World Breastfeeding Week (1st-7th August) is an annual event highlighting the critical importance of breastfeeding for children across the globe. Breastfeeding gives children the healthiest start in life. It is also one of the simplest and most cost-effective ways available to ensure that all children survive and thrive.
Breastfeeding is the normal way of providing young infants with the nutrients they need for healthy growth and development. According to Tedros Adhanom Ghebreyesus the Director-General of the World Health Organization (WHO), “Breastfeeding gives babies the best possible start in life”. Breastmilk works like a baby’s first vaccine, protecting infants from potentially deadly diseases and giving them all the nourishment they need to survive and thrive.
WHO and UNICEF recommended optimal breastfeeding practices:
- Initiation of breastfeeding within the first hour of life
- Exclusive breastfeeding for 6 months is the optimal way of feeding infants. Exclusive breastfeeding – the infant only receives breast milk without any additional food or drink, not even water
- Breastfeeding on demand – No use of bottles, teats or pacifiers
- After 6 months, infants should receive complementary foods with continued breastfeeding up to 2 years of age or beyond
The theme of this year’s World Breastfeeding Week is “Breastfeeding: Foundation for Life” —
It is a recognition of the importance of breastfeeding to a baby’s future. Establishing exclusive breastfeeding – feeding infants nothing but breastmilk for the first six months of life — helps young children grow, preventing undernutrition, promoting brain development, and reducing the risk that children will become overweight. Breastfeeding is also a newborn’s first vaccine, providing vital antibodies and an immunity boost.
From the earliest moments of a child’s life, breastfeeding can mean the difference between life and death. Putting newborns to the breast within the first hour of life safeguards against newborn deaths. In fact, improving breastfeeding practices could save the lives of 823,000 children under age five every year.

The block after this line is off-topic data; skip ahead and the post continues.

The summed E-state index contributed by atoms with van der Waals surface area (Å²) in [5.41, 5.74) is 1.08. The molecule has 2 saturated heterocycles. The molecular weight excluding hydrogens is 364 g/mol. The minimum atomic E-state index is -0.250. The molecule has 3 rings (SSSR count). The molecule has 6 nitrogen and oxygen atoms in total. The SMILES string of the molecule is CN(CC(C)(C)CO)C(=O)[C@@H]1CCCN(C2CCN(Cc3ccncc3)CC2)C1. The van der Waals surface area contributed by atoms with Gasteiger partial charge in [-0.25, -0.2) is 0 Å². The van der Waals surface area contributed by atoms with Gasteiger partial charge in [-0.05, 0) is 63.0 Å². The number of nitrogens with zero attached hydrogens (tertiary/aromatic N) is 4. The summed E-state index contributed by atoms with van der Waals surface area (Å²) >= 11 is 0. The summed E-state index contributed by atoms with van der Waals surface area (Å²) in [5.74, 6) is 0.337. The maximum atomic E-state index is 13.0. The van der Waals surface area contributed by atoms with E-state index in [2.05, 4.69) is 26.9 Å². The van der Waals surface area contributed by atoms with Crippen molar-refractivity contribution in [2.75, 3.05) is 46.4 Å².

Benefits of Breastfeeding
The Evidence on the benefits of breastfeeding is abundant. Breastfeeding aids the survival of infants and helps them thrive. It has long-term health benefits for women, yields economic benefits and enhances the well-being of all. The 2016 Lancet Breastfeeding Series provides an up-to-date analysis of available research on breastfeeding. Improved breastfeeding practices have the potential to save the lives of 823,000 children and 20,000 women a year and contribute significantly to long-term health.
The Global Breastfeeding Scorecard
The Global Breastfeeding Scorecard, a new report by the UN Children’s Fund (UNICEF) and WHO in collaboration with the Global Breastfeeding Collective – an initiative launched on August 1st 2017 that aims to increase global breastfeeding rates – points out that breastfeeding not only helps prevent diarrhoea and pneumonia, two major causes of death in infants, it also helps reduce mothers’ risk of ovarian and breast cancer, two leading causes of death among women. Yet, the scorecard, which evaluated 194 nations, reveals that no country in the world fully meets recommended breastfeeding standards. It found that only 40 per cent of children younger than six months are given nothing but breastmilk. In addition, only 23 countries have exclusive breastfeeding rates above 60 per cent.
A major reason why women do not adhere strictly to WHO and Unicef recommendations on breastfeeding is the fact that they have to return to work. The number of days allocated for paid maternity leave doesn’t afford mothers the time to indulge in full breastfeeding practice. Experts advocate introduction of crèches by businesses to enable working mothers to stay close and breastfeed their infants on demand.
Reasons why it’s essential for mothers to comply with WHO and UNICEF recommendations on breastfeeding:
- Children who are not breastfed during their first years are more likely to contract common illnesses such as diarrhea, pneumonia, and asthma, which are responsible for the deaths of almost 1.4 million children per year.
- Children who are breastfed are at least six times more likely to survive during their first months compared to non-breastfed children. And an exclusively breastfed child is 14 times less likely to die in its first six months than a non-breastfed child.
- According to studies, breastfeeding decreases the risk of breast cancer, cardiovascular disease and postpartum depression in a woman. It also helps with post pregnancy weight loss, helps the uterus shrink and reduces blood loss after delivery.
- Breast milk produced right after the baby is born helps the baby’s immunity and has minerals, vitamins, amino acids, white blood cells, and antibodies.
- Breast milk that is produced later has the nutrition that helps in the baby’s cognitive development. It prevents allergies and decreases the risk of other diseases.